“I figured, there must be a reason this place has survived 70 years, and there must be a reason I own it, of all people,” he told The Washington Post in 2014. Since those early days, he’s added healthful options as balance to some of the traditional, heavier offerings. Challenges remain. A legal battle between Hutchins and investors almost led the restaurant to close in early 2017. But the Florida Avenue Grill is on as solid ground as it has been since its inception three quarters of a century ago.

While dinner is also served at the Florida Avenue Grill, breakfast is the meal you need, for the morning is when the soul needs nourishing most, especially these days, when the dawn brings presidential tweets and uncertainty about the future. The world is too much with us, the poet William Wordsworth once lamented. Maybe so, but some cornbread or candied yams can ease the burden.

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I arrive at the Florida Avenue Grill on a December morning, the sky above Washington the color of pavement. It’s nearly noon, and the restaurant is crowded. There are George Washington University students pecking at their phones. Older folks, fresh from church, say grace and proceed to dig into fried chicken and other delectables.

I sit next to a man who gives his name as Guy. He went to Howard in the late 1960s. On his shoulders rests the purple scarf of Omega Psi Phi, an historically Black fraternity. Guy and his wife have driven in from Virginia. They aren’t tourists, but she buys a T-shirt anyway.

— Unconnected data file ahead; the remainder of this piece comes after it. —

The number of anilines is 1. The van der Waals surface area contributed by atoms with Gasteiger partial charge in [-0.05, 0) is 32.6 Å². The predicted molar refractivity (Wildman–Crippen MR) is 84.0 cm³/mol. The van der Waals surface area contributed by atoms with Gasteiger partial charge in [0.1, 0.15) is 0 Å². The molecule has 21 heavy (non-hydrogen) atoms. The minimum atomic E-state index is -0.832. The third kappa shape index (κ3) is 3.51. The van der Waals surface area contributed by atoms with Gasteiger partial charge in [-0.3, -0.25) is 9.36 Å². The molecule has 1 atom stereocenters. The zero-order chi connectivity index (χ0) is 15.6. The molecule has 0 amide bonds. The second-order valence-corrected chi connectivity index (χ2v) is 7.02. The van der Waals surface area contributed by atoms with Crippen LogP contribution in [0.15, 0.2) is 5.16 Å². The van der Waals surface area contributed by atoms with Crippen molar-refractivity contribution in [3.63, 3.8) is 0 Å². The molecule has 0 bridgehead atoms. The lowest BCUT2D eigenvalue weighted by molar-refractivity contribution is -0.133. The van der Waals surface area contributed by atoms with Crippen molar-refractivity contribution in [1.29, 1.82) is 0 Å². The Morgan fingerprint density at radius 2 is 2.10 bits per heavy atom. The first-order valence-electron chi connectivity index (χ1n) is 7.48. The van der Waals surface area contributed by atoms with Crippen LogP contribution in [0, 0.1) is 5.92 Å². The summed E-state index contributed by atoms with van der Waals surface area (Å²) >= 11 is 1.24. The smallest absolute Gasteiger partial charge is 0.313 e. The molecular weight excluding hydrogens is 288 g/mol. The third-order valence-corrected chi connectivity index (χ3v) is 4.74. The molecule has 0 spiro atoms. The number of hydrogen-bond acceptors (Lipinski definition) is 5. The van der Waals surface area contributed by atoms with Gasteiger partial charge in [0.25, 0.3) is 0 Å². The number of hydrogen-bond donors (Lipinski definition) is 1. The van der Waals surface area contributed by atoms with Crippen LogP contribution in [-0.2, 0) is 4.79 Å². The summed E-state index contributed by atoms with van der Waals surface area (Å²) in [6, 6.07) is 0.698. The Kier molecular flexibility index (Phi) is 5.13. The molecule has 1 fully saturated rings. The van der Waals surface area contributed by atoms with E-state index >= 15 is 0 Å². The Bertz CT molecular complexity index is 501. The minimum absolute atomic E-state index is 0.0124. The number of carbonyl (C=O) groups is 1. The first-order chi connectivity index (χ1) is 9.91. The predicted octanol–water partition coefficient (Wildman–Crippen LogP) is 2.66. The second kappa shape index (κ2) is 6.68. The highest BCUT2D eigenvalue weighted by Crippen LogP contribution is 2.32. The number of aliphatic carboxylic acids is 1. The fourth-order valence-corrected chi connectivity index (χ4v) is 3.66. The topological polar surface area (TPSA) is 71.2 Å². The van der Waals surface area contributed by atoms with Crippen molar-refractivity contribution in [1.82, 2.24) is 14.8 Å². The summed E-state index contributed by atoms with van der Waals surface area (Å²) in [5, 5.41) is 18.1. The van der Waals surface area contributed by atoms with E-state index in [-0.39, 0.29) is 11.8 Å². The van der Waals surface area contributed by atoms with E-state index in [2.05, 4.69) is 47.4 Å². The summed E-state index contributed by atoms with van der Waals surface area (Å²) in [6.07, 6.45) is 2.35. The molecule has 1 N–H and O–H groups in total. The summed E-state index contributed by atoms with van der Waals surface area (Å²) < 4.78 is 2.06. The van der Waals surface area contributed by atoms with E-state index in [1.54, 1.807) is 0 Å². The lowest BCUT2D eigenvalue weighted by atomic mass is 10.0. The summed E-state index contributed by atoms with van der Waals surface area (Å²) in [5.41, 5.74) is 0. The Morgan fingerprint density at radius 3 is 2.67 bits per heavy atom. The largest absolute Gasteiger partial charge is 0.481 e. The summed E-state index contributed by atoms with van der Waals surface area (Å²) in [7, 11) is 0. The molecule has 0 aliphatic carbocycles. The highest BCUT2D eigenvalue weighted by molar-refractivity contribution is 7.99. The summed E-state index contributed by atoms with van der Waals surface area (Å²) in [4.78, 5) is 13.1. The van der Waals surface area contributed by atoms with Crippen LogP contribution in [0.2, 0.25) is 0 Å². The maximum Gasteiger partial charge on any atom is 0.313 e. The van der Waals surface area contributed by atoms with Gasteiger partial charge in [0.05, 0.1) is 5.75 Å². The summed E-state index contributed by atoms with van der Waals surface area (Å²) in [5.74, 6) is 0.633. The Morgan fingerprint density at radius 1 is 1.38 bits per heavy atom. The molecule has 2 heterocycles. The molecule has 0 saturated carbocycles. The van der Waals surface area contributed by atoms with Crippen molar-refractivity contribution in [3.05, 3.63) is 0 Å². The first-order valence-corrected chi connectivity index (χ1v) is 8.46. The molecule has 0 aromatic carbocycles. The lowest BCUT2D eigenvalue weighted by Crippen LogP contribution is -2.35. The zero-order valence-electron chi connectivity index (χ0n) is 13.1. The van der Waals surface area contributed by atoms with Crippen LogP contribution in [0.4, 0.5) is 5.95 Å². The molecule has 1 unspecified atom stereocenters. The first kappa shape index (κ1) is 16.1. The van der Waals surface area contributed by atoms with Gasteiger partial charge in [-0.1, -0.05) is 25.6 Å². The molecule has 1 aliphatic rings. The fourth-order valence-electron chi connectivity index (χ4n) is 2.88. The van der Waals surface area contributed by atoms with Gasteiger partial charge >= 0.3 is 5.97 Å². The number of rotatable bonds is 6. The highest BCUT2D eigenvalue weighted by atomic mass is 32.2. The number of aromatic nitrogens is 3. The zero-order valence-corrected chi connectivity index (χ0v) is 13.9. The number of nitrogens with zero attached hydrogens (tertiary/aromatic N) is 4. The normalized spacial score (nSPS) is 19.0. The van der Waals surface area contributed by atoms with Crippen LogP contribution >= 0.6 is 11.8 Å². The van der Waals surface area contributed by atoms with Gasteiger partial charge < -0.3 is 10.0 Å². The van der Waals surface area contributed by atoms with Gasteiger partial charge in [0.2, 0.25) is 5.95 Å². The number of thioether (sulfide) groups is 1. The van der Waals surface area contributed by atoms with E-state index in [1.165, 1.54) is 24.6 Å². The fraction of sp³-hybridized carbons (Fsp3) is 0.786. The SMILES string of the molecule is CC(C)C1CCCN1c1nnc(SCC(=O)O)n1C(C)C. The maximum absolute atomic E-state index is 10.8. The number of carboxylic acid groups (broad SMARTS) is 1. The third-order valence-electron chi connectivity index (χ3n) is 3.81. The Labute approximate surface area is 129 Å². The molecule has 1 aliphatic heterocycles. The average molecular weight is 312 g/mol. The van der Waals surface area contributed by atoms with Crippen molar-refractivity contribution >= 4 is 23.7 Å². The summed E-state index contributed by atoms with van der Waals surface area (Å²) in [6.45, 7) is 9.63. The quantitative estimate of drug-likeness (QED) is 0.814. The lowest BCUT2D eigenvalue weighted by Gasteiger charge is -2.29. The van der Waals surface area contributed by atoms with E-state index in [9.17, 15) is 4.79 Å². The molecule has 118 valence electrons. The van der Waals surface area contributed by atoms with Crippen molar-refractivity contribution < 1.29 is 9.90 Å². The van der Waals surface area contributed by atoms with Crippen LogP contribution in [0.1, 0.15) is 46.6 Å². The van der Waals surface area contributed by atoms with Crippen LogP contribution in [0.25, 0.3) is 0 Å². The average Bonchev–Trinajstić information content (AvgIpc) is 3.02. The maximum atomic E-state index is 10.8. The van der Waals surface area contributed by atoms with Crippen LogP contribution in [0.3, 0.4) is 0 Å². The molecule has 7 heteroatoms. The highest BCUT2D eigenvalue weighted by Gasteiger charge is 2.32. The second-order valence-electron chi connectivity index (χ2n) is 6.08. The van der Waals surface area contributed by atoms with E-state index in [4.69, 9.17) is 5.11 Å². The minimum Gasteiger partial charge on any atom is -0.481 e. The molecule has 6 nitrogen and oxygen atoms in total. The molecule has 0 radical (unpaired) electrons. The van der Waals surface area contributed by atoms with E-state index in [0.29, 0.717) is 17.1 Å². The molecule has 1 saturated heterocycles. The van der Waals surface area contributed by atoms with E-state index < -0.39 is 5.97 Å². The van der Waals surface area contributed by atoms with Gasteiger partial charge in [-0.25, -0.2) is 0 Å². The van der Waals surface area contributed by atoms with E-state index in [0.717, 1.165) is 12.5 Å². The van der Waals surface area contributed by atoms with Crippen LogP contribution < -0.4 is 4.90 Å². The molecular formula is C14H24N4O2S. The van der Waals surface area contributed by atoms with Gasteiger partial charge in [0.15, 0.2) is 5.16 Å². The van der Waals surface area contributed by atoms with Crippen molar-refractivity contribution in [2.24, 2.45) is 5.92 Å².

We talk politics. Who will run in 2020? Will there still be a United States in 2020 to speak of? The talk is lively and reassuring. The grits are savory and creamy, which should be no surprise. The cooks, “masters of the flattop and spatula,” a Washington Post reviewer noted in a recent visit, “turn out scrambled eggs with a custardlike consistency, bacon so expertly rendered it shatters on first bite, and pancakes with scalloped edges and downy interiors.”

I ask Guy what he thinks about the Florida Avenue Grill. He says, without quite saying it, that the clientele has changed. This doesn’t bother him, though. He’s happy to see the Florida Avenue Grill crowded, full of life.

A manager flits by, happily complaining about the “still poppin’” brunch crowd that continues to pour in. And this is good, too, for it means the Florida Avenue Grill has not been forgotten. Nor have the people who’ve ensured its survival. Those who want to pay hundreds of dollars for tasting menus are free to do so elsewhere. They may be happier with a plate of hot cakes, but there’s no need to shout that from the rooftops.

“This has always been,” Guy says, “our restaurant.”

Photos: Eli Meir Kaplan

Alexander Nazaryan is a National Correspondent for Yahoo News. His time in D.C. is split between covering national politics on Capitol Hill and exploring the far corners of the Metro Area.